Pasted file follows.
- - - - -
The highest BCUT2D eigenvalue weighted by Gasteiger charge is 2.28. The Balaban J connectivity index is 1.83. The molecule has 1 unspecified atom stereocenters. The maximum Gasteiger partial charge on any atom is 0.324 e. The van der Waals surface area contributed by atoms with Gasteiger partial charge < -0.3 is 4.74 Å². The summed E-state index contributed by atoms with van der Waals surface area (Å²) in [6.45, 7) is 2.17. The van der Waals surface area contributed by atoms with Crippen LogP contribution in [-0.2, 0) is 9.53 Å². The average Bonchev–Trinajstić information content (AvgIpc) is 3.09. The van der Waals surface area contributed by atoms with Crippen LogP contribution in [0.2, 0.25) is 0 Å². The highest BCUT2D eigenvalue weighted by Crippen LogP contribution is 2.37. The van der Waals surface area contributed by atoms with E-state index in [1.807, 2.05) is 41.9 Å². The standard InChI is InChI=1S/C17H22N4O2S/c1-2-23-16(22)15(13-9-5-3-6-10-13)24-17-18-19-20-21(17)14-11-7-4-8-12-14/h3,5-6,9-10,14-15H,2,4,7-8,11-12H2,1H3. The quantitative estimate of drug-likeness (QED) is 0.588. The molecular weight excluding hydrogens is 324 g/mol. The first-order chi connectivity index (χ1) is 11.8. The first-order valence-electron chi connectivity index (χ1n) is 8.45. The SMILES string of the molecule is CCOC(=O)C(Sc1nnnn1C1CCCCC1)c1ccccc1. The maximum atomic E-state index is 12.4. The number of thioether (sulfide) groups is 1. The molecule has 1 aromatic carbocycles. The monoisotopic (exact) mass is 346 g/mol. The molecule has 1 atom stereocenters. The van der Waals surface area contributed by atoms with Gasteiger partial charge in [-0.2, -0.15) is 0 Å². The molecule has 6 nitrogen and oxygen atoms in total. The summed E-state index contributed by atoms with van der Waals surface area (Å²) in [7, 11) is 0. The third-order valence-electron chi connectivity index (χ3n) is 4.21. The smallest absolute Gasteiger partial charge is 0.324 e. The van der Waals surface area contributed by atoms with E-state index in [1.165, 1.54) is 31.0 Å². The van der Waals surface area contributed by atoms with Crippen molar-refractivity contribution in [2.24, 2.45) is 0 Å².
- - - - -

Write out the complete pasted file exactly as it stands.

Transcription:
The highest BCUT2D eigenvalue weighted by Gasteiger charge is 2.28. The Balaban J connectivity index is 1.83. The molecule has 1 unspecified atom stereocenters. The maximum Gasteiger partial charge on any atom is 0.324 e. The van der Waals surface area contributed by atoms with Gasteiger partial charge < -0.3 is 4.74 Å². The summed E-state index contributed by atoms with van der Waals surface area (Å²) in [6.45, 7) is 2.17. The van der Waals surface area contributed by atoms with Crippen LogP contribution in [-0.2, 0) is 9.53 Å². The average Bonchev–Trinajstić information content (AvgIpc) is 3.09. The van der Waals surface area contributed by atoms with Crippen LogP contribution in [0.2, 0.25) is 0 Å². The highest BCUT2D eigenvalue weighted by Crippen LogP contribution is 2.37. The van der Waals surface area contributed by atoms with E-state index in [1.807, 2.05) is 41.9 Å². The standard InChI is InChI=1S/C17H22N4O2S/c1-2-23-16(22)15(13-9-5-3-6-10-13)24-17-18-19-20-21(17)14-11-7-4-8-12-14/h3,5-6,9-10,14-15H,2,4,7-8,11-12H2,1H3. The quantitative estimate of drug-likeness (QED) is 0.588. The molecular weight excluding hydrogens is 324 g/mol. The first-order chi connectivity index (χ1) is 11.8. The first-order valence-electron chi connectivity index (χ1n) is 8.45. The SMILES string of the molecule is CCOC(=O)C(Sc1nnnn1C1CCCCC1)c1ccccc1. The maximum atomic E-state index is 12.4. The number of thioether (sulfide) groups is 1. The molecule has 1 aromatic carbocycles. The monoisotopic (exact) mass is 346 g/mol. The molecule has 1 atom stereocenters. The van der Waals surface area contributed by atoms with Gasteiger partial charge in [-0.2, -0.15) is 0 Å². The molecule has 6 nitrogen and oxygen atoms in total. The summed E-state index contributed by atoms with van der Waals surface area (Å²) in [7, 11) is 0. The third-order valence-electron chi connectivity index (χ3n) is 4.21. The smallest absolute Gasteiger partial charge is 0.324 e. The van der Waals surface area contributed by atoms with E-state index in [1.165, 1.54) is 31.0 Å². The van der Waals surface area contributed by atoms with Crippen molar-refractivity contribution in [2.24, 2.45) is 0 Å².